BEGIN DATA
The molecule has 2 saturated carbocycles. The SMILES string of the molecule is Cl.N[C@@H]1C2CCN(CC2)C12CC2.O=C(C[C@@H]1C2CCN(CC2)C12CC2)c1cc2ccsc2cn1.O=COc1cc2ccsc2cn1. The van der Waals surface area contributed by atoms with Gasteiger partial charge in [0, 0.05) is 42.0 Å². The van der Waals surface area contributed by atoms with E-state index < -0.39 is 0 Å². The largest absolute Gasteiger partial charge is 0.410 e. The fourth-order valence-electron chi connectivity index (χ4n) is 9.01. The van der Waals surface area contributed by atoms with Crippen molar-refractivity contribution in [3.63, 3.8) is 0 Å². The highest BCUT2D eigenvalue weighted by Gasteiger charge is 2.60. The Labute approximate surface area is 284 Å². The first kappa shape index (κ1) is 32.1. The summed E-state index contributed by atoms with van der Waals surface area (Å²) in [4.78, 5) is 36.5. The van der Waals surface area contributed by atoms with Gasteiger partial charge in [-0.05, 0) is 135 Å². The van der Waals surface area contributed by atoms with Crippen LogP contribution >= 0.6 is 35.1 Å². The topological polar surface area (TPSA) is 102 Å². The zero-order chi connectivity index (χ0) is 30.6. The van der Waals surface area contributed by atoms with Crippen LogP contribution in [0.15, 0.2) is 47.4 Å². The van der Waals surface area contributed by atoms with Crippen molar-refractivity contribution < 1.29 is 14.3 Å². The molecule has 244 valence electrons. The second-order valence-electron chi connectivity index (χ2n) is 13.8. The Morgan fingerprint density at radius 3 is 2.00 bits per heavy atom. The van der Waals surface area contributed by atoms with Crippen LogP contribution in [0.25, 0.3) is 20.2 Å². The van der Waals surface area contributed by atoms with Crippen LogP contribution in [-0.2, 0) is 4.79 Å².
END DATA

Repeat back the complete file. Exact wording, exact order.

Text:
The molecule has 2 saturated carbocycles. The SMILES string of the molecule is Cl.N[C@@H]1C2CCN(CC2)C12CC2.O=C(C[C@@H]1C2CCN(CC2)C12CC2)c1cc2ccsc2cn1.O=COc1cc2ccsc2cn1. The van der Waals surface area contributed by atoms with Gasteiger partial charge in [0, 0.05) is 42.0 Å². The van der Waals surface area contributed by atoms with E-state index < -0.39 is 0 Å². The largest absolute Gasteiger partial charge is 0.410 e. The fourth-order valence-electron chi connectivity index (χ4n) is 9.01. The van der Waals surface area contributed by atoms with Crippen molar-refractivity contribution in [3.63, 3.8) is 0 Å². The highest BCUT2D eigenvalue weighted by Gasteiger charge is 2.60. The Labute approximate surface area is 284 Å². The first kappa shape index (κ1) is 32.1. The summed E-state index contributed by atoms with van der Waals surface area (Å²) in [4.78, 5) is 36.5. The van der Waals surface area contributed by atoms with Gasteiger partial charge in [-0.05, 0) is 135 Å². The van der Waals surface area contributed by atoms with Crippen LogP contribution >= 0.6 is 35.1 Å². The topological polar surface area (TPSA) is 102 Å². The zero-order chi connectivity index (χ0) is 30.6. The van der Waals surface area contributed by atoms with Crippen LogP contribution in [0.15, 0.2) is 47.4 Å². The van der Waals surface area contributed by atoms with Crippen molar-refractivity contribution < 1.29 is 14.3 Å². The molecule has 244 valence electrons. The second-order valence-electron chi connectivity index (χ2n) is 13.8. The Morgan fingerprint density at radius 3 is 2.00 bits per heavy atom. The van der Waals surface area contributed by atoms with Crippen LogP contribution in [0.25, 0.3) is 20.2 Å². The van der Waals surface area contributed by atoms with Crippen LogP contribution in [-0.2, 0) is 4.79 Å².